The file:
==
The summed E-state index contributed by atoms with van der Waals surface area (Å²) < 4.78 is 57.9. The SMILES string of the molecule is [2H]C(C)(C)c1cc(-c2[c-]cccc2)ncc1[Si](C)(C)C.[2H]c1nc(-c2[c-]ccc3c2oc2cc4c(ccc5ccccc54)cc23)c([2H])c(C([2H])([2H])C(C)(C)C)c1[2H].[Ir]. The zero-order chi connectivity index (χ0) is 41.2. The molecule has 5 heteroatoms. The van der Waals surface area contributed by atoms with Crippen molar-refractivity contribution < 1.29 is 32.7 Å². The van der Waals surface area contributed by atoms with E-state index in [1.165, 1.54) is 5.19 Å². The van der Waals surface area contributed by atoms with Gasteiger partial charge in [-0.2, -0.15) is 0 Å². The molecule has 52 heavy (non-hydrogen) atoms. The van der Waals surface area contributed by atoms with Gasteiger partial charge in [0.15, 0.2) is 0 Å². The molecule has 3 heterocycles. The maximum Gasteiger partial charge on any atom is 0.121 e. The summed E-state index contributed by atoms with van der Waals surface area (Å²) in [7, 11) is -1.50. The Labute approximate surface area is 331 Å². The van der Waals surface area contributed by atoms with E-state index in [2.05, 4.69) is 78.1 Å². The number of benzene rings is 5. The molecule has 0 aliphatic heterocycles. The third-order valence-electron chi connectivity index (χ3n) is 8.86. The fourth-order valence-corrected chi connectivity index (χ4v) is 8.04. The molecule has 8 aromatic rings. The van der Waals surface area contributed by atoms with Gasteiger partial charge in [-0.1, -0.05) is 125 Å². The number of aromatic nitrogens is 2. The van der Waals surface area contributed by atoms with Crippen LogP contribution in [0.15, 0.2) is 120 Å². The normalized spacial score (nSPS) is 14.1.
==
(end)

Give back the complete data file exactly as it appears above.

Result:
The summed E-state index contributed by atoms with van der Waals surface area (Å²) < 4.78 is 57.9. The SMILES string of the molecule is [2H]C(C)(C)c1cc(-c2[c-]cccc2)ncc1[Si](C)(C)C.[2H]c1nc(-c2[c-]ccc3c2oc2cc4c(ccc5ccccc54)cc23)c([2H])c(C([2H])([2H])C(C)(C)C)c1[2H].[Ir]. The zero-order chi connectivity index (χ0) is 41.2. The molecule has 5 heteroatoms. The van der Waals surface area contributed by atoms with Crippen molar-refractivity contribution < 1.29 is 32.7 Å². The van der Waals surface area contributed by atoms with E-state index in [1.165, 1.54) is 5.19 Å². The van der Waals surface area contributed by atoms with Gasteiger partial charge in [-0.2, -0.15) is 0 Å². The molecule has 52 heavy (non-hydrogen) atoms. The van der Waals surface area contributed by atoms with Gasteiger partial charge in [0.15, 0.2) is 0 Å². The molecule has 3 heterocycles. The maximum Gasteiger partial charge on any atom is 0.121 e. The summed E-state index contributed by atoms with van der Waals surface area (Å²) in [7, 11) is -1.50. The Labute approximate surface area is 331 Å². The van der Waals surface area contributed by atoms with E-state index in [2.05, 4.69) is 78.1 Å². The number of benzene rings is 5. The molecule has 0 aliphatic heterocycles. The third-order valence-electron chi connectivity index (χ3n) is 8.86. The fourth-order valence-corrected chi connectivity index (χ4v) is 8.04. The molecule has 8 aromatic rings. The van der Waals surface area contributed by atoms with Gasteiger partial charge in [-0.1, -0.05) is 125 Å². The number of aromatic nitrogens is 2. The van der Waals surface area contributed by atoms with Crippen LogP contribution in [0.15, 0.2) is 120 Å². The normalized spacial score (nSPS) is 14.1.